Non-interactive digital performance royalties are payments made by non-interactive music services (i.e. those that mimic the experience of a radio broadcast) of a statutorily-set amount (on either a per-play or annual basis—depending on the type of service) to SoundExchange for the benefit of the sound recording copyright holder and the performing artists for the right to perform the copyrighted sound recording via non-interactive, digital means.
non-interactive digital performance royalties
The royalties owed to the creator(s) of a musical composition which are paid in return for the right to reproduce, distribute, or perform the copyrighted work.
A musical composition is one of the two copyrightable parts of a recorded song. It consists of the song's music, including any accompanying words, (i.e. the portion of a song that is capable of being fully expressed as sheet music) and is separate from any particular recording of the song or its performance by any particular artist.
A sound recording is one of the two copyrightable portions of a recorded song. It results from the fixation of a series of musical, spoken, or other sounds in a tangible (at least momentarily permanent) medium.
The portion of royalties owed to the owner of a sound recording. The owner may the performing artist, the producer, or another party (such as a record label) who contractually acquired the ownership of the copyrighted work (e.g., through a recording agreement), owns it by virtue of an employer-employee relationship with the creator(s) of the work, or specially commissioned the work.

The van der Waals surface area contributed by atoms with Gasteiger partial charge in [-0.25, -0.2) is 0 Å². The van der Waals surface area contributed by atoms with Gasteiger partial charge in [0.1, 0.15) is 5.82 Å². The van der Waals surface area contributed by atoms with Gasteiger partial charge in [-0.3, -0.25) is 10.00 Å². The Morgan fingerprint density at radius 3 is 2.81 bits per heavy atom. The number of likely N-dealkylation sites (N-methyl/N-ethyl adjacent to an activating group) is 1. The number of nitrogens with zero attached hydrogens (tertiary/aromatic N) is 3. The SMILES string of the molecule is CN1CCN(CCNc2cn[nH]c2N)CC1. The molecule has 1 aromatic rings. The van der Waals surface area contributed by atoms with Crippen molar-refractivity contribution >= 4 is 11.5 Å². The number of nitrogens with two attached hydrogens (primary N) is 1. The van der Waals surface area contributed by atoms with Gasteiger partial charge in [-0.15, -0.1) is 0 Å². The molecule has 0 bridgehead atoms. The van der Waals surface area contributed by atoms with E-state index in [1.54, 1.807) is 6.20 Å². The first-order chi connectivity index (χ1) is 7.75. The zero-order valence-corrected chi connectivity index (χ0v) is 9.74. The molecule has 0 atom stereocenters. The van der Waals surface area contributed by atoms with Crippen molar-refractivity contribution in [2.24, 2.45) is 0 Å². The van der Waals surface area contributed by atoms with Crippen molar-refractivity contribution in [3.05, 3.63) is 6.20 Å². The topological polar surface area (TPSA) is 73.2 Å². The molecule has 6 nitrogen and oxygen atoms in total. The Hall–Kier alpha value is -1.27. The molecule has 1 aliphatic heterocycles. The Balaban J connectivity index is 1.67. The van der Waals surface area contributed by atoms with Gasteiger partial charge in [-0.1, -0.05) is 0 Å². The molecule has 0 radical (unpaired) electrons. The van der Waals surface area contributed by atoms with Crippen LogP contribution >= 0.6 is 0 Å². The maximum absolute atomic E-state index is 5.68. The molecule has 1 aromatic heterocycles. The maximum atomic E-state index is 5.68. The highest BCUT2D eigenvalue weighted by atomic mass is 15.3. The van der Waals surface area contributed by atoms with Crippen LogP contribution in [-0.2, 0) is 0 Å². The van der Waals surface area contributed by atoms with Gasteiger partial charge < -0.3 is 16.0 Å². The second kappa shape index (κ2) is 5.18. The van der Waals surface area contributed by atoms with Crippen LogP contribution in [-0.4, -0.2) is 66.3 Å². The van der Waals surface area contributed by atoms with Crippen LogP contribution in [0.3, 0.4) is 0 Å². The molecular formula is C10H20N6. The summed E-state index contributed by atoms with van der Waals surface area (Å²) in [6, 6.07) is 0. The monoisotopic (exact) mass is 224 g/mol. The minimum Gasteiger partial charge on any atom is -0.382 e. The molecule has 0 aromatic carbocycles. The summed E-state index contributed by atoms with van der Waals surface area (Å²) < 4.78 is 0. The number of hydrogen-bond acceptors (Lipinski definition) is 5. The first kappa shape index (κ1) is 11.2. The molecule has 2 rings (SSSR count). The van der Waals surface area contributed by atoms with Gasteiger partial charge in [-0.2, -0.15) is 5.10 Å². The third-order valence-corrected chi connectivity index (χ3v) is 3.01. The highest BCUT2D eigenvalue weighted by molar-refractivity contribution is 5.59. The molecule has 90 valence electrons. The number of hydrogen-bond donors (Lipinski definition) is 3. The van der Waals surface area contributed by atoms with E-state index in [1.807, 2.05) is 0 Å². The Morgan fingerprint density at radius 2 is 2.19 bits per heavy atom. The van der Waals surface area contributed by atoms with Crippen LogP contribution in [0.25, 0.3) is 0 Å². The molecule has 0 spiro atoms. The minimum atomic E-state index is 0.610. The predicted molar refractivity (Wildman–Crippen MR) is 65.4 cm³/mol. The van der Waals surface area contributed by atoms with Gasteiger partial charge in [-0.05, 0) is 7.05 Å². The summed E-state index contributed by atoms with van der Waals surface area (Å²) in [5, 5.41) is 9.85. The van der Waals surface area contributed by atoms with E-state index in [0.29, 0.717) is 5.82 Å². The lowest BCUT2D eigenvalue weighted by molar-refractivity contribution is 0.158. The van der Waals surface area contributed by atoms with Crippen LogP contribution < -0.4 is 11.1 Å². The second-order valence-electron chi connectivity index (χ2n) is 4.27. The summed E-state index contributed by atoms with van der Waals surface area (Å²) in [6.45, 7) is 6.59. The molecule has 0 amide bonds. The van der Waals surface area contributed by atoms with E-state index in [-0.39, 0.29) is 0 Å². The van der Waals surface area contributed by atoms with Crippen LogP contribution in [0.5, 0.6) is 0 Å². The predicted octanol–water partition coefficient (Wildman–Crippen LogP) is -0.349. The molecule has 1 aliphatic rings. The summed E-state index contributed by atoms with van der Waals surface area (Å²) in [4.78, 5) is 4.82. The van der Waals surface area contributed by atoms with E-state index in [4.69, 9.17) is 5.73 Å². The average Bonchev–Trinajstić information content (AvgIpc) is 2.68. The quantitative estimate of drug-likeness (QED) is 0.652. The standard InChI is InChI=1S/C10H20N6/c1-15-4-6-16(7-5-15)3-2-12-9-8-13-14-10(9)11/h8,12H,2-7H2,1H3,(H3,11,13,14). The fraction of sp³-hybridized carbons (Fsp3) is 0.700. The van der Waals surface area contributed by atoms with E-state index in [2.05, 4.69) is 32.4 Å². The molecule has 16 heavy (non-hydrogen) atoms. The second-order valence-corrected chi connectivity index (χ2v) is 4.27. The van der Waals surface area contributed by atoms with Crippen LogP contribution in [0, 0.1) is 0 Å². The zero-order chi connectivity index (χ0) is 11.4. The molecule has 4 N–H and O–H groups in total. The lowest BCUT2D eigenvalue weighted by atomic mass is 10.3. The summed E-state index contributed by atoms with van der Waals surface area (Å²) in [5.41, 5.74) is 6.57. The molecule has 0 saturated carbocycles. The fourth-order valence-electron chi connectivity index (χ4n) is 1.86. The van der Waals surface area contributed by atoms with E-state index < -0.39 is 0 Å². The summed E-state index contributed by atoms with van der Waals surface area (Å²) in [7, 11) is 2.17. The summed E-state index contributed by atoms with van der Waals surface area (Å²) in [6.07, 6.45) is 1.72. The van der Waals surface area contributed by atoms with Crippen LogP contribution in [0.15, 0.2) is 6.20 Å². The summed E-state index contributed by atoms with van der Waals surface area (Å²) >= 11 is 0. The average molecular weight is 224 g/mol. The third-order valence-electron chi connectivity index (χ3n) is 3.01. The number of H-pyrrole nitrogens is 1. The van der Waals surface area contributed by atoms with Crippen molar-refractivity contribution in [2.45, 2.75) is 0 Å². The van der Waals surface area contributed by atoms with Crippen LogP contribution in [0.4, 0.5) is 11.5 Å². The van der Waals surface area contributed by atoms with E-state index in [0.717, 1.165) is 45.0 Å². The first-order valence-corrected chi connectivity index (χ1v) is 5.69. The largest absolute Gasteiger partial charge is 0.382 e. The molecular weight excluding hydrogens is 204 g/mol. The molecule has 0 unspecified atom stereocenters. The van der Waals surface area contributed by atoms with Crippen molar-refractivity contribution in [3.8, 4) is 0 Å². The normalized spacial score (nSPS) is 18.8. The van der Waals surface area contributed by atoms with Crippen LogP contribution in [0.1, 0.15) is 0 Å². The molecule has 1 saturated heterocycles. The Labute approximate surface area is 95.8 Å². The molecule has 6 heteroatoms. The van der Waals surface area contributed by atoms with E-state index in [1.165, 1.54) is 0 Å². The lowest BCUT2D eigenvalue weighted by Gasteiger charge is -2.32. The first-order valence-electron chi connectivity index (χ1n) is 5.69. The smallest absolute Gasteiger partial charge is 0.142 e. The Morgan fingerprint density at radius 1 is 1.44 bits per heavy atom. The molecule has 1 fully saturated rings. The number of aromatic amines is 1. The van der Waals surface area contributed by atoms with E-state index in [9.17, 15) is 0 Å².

rights owner's share
The portion of royalties owed to the performers of a sound recording in return for the right to perform the copyrighted work via non-interactive, digital services (e.g., Pandora, Spotify).
The portion of royalties owed to the music publisher which are paid in return for the right to reproduce, distribute, or perform a copyrighted musical composition, arising from a contractual obligation (i.e. a publishing agreement) or employer-employee relationship with the creator of composition (i.e. the songwriter(s)).
If an asset requires splitting up a catalog by works or percentages, Royalty Exchange may need to provide royalty accounting services to the buyer, seller, or both. This is because the royalty distributor may not be able to split royalties as intended by the asset transfer. Royalty Exchange's involvement helps to ensure accurate royalty payments. It also helps assure buyers and sellers that they are not missing out on potential earnings.
The accounting process often involves manual spreadsheet work and coordinating with royalty distributors. Royalty Exchange's goal is for the accounting service to be temporary. We plan to work with distributors to find solutions that will allow us to revert accounting and payment obligations back to the distributor, removing ourselves from the process. In the meantime, we've instituted the 5% fee to help offset costs in the manual accounting.
Please see the sample accounting agreement document for reference.
Why does Royalty Exchange need to account?